Squid Game: Netflix’s New Hit Thriller

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Graphic by MARCA

Squid Game captivates audiences around the world with its message on wealth.

Abby Yium

In a world of increasing debt and financial insecurity, “Squid Game,” a South Korean thriller, uncovers the harsh reality of money: people will kill for it.

“Squid Game” follows 456 debt-ridden citizens as they compete for the opportunity to win 45.6 billion South Korean won ($38.6 million). The rules are simple: win six children’s games. But as the players begin their first game, Red Light, Green Light, the simple game turns into a mass murder. 

I believe that one of the many captivating dimensions in this show is the portrayal of human nature. “Squid Game” places its contestants into life and death situations, engendering primal instincts. Some choose to fight, some to retreat, and others to form alliances. The main character, Seong Gi-hun (Lee Jung-jae), who chooses to form an alliance, is a desperate father in need of money to pay off his gambling debt and pay for hospital bills as his mother’s health declines. When Gi-hun enters the game, he’s reunited with a childhood friend, Cho Sang-woo (Park Hae Soo), a university graduate carrying the weight of his mother’s expectations on his shoulders. 

As the story progresses, Gi-hun becomes protective of Kang Sae-Byeok (HoYeon Jung), a teenager desperate to reunite with her mother and brother in North Korea, as well as Ali (Anupam Tripathi), a Pakistani immigrant who moved to South Korea hoping the blossoming job market will be the chance at a new life for his wife and daughter. The last player to join their makeshift group is Oh Il-nam (Oh Young-soo), an elderly man suffering from a brain tumor on whom Gi-hun takes pity. The incredible acting by each of these actors to create complex and three dimensional characters adds to the suspense of the final winner. 

Enter the VIPs – the sponsors and viewers of the game. As the only Americans in the game, a new dimension of exploitation is revealed. While they watch the final two games, each VIP is surrounded by multiple personal attendants, lavish furniture and expensive food and wine, some designed only for show. I believe this scene particularly emphasizes the grotesque excess of wealth of the VIPs, who find comedic relief through the dehumanization of the players. They only show true sadness when the player they bet on dies. The acting of the VIPs is significantly poorer than the main characters, the director’s choice to again successfully emphasize the stereotypical American.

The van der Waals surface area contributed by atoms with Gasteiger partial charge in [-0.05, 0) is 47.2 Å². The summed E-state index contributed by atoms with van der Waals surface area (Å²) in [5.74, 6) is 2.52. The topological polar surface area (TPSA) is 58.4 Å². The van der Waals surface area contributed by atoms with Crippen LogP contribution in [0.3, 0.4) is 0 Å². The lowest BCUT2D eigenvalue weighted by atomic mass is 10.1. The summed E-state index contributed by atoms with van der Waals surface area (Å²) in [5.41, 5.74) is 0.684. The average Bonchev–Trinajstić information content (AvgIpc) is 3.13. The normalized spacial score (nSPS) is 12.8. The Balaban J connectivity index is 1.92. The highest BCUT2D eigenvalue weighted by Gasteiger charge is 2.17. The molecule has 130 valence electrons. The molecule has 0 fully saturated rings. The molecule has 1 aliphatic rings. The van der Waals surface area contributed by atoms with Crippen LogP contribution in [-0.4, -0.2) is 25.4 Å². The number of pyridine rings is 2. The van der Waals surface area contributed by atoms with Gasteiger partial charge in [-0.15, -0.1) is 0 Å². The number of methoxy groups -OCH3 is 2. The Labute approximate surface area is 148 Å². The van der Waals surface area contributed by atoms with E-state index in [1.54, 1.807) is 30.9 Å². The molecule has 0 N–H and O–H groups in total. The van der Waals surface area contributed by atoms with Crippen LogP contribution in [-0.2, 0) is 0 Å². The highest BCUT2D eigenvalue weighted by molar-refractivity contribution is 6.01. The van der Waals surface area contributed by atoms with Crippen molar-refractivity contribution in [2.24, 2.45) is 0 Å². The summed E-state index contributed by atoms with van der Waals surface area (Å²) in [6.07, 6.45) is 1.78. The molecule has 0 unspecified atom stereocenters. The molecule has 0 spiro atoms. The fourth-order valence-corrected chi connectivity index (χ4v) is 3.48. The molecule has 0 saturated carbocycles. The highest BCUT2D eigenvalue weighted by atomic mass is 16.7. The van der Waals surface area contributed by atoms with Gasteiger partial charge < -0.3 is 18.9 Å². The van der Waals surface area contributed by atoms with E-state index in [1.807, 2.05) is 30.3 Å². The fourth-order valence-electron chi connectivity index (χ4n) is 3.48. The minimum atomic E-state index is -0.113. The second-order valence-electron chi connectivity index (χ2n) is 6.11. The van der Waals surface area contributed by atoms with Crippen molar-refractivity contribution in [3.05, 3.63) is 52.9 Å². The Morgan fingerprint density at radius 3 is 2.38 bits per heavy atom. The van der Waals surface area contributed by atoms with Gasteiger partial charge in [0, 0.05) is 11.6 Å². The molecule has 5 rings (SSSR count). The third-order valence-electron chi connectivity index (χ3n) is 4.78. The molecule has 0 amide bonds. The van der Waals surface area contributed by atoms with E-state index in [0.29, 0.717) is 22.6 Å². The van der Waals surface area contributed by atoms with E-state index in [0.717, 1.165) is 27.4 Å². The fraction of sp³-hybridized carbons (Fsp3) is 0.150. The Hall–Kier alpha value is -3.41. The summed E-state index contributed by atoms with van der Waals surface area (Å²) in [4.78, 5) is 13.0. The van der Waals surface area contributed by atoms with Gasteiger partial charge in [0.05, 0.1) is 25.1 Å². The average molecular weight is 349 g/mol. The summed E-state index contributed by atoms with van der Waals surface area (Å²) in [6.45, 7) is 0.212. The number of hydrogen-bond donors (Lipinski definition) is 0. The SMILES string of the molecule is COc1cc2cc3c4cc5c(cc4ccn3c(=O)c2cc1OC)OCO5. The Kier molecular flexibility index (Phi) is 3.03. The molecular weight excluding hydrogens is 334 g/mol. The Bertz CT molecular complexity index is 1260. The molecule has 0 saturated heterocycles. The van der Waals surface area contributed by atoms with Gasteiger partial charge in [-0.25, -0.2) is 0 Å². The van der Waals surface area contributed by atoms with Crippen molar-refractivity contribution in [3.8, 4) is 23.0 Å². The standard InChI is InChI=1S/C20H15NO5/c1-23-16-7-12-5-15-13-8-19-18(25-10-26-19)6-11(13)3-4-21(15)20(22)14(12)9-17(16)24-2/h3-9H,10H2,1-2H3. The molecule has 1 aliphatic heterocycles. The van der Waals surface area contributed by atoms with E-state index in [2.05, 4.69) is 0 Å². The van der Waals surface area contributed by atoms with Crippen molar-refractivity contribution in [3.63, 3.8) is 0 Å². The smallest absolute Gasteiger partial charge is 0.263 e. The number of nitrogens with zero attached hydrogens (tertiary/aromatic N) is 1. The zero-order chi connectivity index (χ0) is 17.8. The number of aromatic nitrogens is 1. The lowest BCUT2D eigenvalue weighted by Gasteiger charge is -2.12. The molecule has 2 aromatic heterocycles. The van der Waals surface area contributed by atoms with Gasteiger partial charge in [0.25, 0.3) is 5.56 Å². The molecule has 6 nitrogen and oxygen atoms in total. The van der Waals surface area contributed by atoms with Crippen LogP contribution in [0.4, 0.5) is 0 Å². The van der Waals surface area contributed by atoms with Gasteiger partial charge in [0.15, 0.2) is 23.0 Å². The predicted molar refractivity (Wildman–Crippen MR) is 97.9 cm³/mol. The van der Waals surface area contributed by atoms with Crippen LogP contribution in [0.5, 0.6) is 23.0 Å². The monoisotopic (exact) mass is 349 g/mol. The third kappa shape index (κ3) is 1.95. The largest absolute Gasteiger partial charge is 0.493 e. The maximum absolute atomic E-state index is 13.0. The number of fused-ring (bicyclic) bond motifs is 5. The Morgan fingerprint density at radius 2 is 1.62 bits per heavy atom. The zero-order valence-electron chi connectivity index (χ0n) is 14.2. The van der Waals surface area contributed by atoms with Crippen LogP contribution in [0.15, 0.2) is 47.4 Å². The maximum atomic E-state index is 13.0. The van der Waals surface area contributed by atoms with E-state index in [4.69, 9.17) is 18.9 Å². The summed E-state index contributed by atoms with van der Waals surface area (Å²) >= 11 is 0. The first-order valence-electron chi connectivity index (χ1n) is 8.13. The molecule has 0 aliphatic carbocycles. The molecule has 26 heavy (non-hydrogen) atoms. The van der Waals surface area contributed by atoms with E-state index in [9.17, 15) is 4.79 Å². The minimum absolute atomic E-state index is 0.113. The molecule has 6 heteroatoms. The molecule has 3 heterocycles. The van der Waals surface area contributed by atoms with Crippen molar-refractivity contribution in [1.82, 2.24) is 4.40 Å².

Each player has entered the game with a different life circumstance, yet they are all faced with the same choice: a risky chance of winning enough money to have financial security for the rest of life or return to the streets and hope they find a one-in-a-million chance to turn their lives around. 

As the show progresses, the audience watches player after player brutally executed, leaving the ever present question of who will prevail. As Squid Game climbs Netflix charts, reaching the number one spot in days, it’s ability to captivate audiences around the world lead to its success. The plot development made the show’s addictiveness even more successful. While the show’s final plot twist leaves viewers scrambling to connect the dots, the ending screeches to a clichéd halt. Because the expansion of each character’s story created such an inviting foundation for the show, the choice of direction taken by the writers made the ending wildly disappointing. 

Though the ending is dissatisfying, the message “Squid Game” provides through its reflection of the modern struggle between social classes and the desperation of the impoverished to earn money makes it definitely worth the watch. 

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